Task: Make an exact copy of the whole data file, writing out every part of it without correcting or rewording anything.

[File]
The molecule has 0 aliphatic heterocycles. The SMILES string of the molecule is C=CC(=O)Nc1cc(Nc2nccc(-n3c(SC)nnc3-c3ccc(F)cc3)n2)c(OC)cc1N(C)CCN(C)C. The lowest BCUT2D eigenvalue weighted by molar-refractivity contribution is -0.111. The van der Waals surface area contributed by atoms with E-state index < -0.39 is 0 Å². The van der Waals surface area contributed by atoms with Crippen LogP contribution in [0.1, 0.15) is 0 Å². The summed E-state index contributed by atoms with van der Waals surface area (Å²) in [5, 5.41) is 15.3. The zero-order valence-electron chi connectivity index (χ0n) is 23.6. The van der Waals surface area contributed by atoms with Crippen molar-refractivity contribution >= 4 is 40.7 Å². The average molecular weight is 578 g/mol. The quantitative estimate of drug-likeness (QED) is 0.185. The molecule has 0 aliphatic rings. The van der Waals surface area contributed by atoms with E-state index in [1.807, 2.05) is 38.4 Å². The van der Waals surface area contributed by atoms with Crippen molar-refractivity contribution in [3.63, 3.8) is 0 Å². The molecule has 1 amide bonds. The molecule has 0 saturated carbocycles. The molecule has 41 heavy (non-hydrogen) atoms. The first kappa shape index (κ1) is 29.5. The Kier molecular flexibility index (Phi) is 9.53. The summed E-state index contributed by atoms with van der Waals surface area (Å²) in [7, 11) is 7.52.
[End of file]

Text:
The molecule has 0 aliphatic heterocycles. The SMILES string of the molecule is C=CC(=O)Nc1cc(Nc2nccc(-n3c(SC)nnc3-c3ccc(F)cc3)n2)c(OC)cc1N(C)CCN(C)C. The lowest BCUT2D eigenvalue weighted by molar-refractivity contribution is -0.111. The van der Waals surface area contributed by atoms with E-state index < -0.39 is 0 Å². The van der Waals surface area contributed by atoms with Crippen LogP contribution in [0.1, 0.15) is 0 Å². The summed E-state index contributed by atoms with van der Waals surface area (Å²) in [5, 5.41) is 15.3. The zero-order valence-electron chi connectivity index (χ0n) is 23.6. The van der Waals surface area contributed by atoms with Crippen molar-refractivity contribution >= 4 is 40.7 Å². The average molecular weight is 578 g/mol. The quantitative estimate of drug-likeness (QED) is 0.185. The molecule has 0 aliphatic rings. The van der Waals surface area contributed by atoms with E-state index in [1.807, 2.05) is 38.4 Å². The van der Waals surface area contributed by atoms with Crippen molar-refractivity contribution in [3.63, 3.8) is 0 Å². The molecule has 1 amide bonds. The molecule has 0 saturated carbocycles. The molecule has 41 heavy (non-hydrogen) atoms. The first kappa shape index (κ1) is 29.5. The Kier molecular flexibility index (Phi) is 9.53. The summed E-state index contributed by atoms with van der Waals surface area (Å²) in [7, 11) is 7.52.